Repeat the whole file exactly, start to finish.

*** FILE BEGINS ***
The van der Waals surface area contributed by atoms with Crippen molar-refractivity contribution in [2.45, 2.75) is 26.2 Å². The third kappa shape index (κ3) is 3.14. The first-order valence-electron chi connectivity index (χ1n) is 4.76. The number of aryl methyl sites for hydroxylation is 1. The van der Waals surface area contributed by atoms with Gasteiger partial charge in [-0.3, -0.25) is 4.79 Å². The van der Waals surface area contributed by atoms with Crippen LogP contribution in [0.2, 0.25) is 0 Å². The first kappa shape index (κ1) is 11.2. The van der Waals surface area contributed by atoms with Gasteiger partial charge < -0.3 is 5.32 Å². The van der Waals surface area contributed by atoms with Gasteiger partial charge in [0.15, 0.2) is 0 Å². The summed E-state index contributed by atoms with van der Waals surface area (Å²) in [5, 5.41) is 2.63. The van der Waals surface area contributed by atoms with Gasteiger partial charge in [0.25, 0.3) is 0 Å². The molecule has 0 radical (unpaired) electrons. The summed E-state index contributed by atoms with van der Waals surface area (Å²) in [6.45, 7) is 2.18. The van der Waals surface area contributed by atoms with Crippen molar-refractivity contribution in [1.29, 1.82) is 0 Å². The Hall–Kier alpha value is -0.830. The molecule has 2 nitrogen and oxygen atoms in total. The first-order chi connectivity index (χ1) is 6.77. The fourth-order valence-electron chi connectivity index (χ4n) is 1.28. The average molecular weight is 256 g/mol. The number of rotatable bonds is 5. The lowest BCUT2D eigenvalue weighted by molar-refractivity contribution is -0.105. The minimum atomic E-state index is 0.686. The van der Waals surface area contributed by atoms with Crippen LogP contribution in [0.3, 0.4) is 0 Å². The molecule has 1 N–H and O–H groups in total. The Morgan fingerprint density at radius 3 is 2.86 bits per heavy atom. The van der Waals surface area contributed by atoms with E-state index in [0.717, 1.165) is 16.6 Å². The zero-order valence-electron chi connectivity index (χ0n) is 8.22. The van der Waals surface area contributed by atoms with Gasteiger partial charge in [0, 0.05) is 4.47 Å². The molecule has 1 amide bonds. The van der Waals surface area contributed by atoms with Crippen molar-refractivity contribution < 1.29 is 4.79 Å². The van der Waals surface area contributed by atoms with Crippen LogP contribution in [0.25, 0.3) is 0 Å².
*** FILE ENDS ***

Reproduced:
The van der Waals surface area contributed by atoms with Crippen molar-refractivity contribution in [2.45, 2.75) is 26.2 Å². The third kappa shape index (κ3) is 3.14. The first-order valence-electron chi connectivity index (χ1n) is 4.76. The number of aryl methyl sites for hydroxylation is 1. The van der Waals surface area contributed by atoms with Gasteiger partial charge in [-0.3, -0.25) is 4.79 Å². The van der Waals surface area contributed by atoms with Crippen LogP contribution in [0.2, 0.25) is 0 Å². The first kappa shape index (κ1) is 11.2. The van der Waals surface area contributed by atoms with Gasteiger partial charge < -0.3 is 5.32 Å². The van der Waals surface area contributed by atoms with Gasteiger partial charge in [0.15, 0.2) is 0 Å². The summed E-state index contributed by atoms with van der Waals surface area (Å²) in [5, 5.41) is 2.63. The van der Waals surface area contributed by atoms with Gasteiger partial charge in [0.25, 0.3) is 0 Å². The molecule has 0 radical (unpaired) electrons. The summed E-state index contributed by atoms with van der Waals surface area (Å²) in [6.45, 7) is 2.18. The van der Waals surface area contributed by atoms with Crippen molar-refractivity contribution in [1.29, 1.82) is 0 Å². The Hall–Kier alpha value is -0.830. The molecule has 2 nitrogen and oxygen atoms in total. The first-order chi connectivity index (χ1) is 6.77. The fourth-order valence-electron chi connectivity index (χ4n) is 1.28. The average molecular weight is 256 g/mol. The number of rotatable bonds is 5. The lowest BCUT2D eigenvalue weighted by molar-refractivity contribution is -0.105. The minimum atomic E-state index is 0.686. The van der Waals surface area contributed by atoms with Crippen LogP contribution in [0.3, 0.4) is 0 Å². The molecule has 1 N–H and O–H groups in total. The Morgan fingerprint density at radius 3 is 2.86 bits per heavy atom. The van der Waals surface area contributed by atoms with E-state index in [0.717, 1.165) is 16.6 Å². The zero-order valence-electron chi connectivity index (χ0n) is 8.22. The van der Waals surface area contributed by atoms with Gasteiger partial charge in [0, 0.05) is 4.47 Å². The molecule has 1 amide bonds. The van der Waals surface area contributed by atoms with Crippen molar-refractivity contribution < 1.29 is 4.79 Å². The van der Waals surface area contributed by atoms with Crippen LogP contribution in [0.25, 0.3) is 0 Å².